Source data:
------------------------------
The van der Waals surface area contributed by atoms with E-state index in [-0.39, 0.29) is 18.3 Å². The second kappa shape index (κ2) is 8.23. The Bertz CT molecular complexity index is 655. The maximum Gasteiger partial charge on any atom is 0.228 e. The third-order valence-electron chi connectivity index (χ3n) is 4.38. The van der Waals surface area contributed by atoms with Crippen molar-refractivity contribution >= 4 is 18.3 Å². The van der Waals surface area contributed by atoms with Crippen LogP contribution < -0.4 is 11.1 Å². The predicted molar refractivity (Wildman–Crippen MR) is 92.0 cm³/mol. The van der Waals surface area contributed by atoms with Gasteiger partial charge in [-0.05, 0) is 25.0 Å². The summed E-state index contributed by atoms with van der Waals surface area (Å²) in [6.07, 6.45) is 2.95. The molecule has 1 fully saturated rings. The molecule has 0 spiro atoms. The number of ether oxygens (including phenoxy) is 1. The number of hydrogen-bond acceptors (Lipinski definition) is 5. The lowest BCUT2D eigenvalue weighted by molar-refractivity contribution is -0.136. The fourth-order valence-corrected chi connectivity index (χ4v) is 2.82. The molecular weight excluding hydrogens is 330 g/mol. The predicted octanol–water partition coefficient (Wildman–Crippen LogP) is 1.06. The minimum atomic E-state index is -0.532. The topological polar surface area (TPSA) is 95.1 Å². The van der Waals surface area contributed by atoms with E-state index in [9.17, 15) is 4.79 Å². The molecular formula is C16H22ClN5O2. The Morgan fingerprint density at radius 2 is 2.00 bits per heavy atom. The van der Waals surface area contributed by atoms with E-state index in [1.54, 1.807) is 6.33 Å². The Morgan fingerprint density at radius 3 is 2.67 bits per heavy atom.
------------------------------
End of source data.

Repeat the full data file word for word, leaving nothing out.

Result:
The van der Waals surface area contributed by atoms with E-state index in [-0.39, 0.29) is 18.3 Å². The second kappa shape index (κ2) is 8.23. The Bertz CT molecular complexity index is 655. The maximum Gasteiger partial charge on any atom is 0.228 e. The third-order valence-electron chi connectivity index (χ3n) is 4.38. The van der Waals surface area contributed by atoms with Crippen molar-refractivity contribution >= 4 is 18.3 Å². The van der Waals surface area contributed by atoms with Crippen LogP contribution < -0.4 is 11.1 Å². The predicted molar refractivity (Wildman–Crippen MR) is 92.0 cm³/mol. The van der Waals surface area contributed by atoms with Gasteiger partial charge in [-0.05, 0) is 25.0 Å². The summed E-state index contributed by atoms with van der Waals surface area (Å²) in [6.07, 6.45) is 2.95. The molecule has 1 fully saturated rings. The molecule has 0 spiro atoms. The number of ether oxygens (including phenoxy) is 1. The number of hydrogen-bond acceptors (Lipinski definition) is 5. The lowest BCUT2D eigenvalue weighted by molar-refractivity contribution is -0.136. The fourth-order valence-corrected chi connectivity index (χ4v) is 2.82. The molecular weight excluding hydrogens is 330 g/mol. The predicted octanol–water partition coefficient (Wildman–Crippen LogP) is 1.06. The minimum atomic E-state index is -0.532. The topological polar surface area (TPSA) is 95.1 Å². The van der Waals surface area contributed by atoms with E-state index in [9.17, 15) is 4.79 Å². The molecular formula is C16H22ClN5O2. The Morgan fingerprint density at radius 2 is 2.00 bits per heavy atom. The van der Waals surface area contributed by atoms with E-state index in [1.54, 1.807) is 6.33 Å². The Morgan fingerprint density at radius 3 is 2.67 bits per heavy atom.